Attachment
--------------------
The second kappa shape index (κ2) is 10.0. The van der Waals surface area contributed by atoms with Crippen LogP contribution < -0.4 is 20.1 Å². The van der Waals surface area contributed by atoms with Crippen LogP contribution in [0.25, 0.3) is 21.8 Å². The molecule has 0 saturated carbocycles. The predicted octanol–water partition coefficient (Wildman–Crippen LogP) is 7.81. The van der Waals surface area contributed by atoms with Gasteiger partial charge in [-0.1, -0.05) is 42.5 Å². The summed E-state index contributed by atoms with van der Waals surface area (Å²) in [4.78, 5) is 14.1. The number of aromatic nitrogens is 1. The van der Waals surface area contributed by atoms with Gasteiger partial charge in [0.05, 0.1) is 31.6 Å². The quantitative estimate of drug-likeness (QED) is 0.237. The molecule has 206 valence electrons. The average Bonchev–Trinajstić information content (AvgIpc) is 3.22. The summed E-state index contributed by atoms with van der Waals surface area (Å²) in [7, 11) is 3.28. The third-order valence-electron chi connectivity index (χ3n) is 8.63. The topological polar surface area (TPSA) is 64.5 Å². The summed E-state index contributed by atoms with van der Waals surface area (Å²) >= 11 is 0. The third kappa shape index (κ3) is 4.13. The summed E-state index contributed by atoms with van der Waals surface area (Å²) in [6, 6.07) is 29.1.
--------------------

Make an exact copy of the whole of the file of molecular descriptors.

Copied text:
The second kappa shape index (κ2) is 10.0. The van der Waals surface area contributed by atoms with Crippen LogP contribution < -0.4 is 20.1 Å². The van der Waals surface area contributed by atoms with Crippen LogP contribution in [0.25, 0.3) is 21.8 Å². The molecule has 0 saturated carbocycles. The predicted octanol–water partition coefficient (Wildman–Crippen LogP) is 7.81. The van der Waals surface area contributed by atoms with Gasteiger partial charge in [-0.1, -0.05) is 42.5 Å². The summed E-state index contributed by atoms with van der Waals surface area (Å²) in [4.78, 5) is 14.1. The number of aromatic nitrogens is 1. The van der Waals surface area contributed by atoms with Gasteiger partial charge in [0.05, 0.1) is 31.6 Å². The quantitative estimate of drug-likeness (QED) is 0.237. The molecule has 206 valence electrons. The average Bonchev–Trinajstić information content (AvgIpc) is 3.22. The summed E-state index contributed by atoms with van der Waals surface area (Å²) in [7, 11) is 3.28. The third-order valence-electron chi connectivity index (χ3n) is 8.63. The topological polar surface area (TPSA) is 64.5 Å². The summed E-state index contributed by atoms with van der Waals surface area (Å²) >= 11 is 0. The third kappa shape index (κ3) is 4.13. The summed E-state index contributed by atoms with van der Waals surface area (Å²) in [6, 6.07) is 29.1.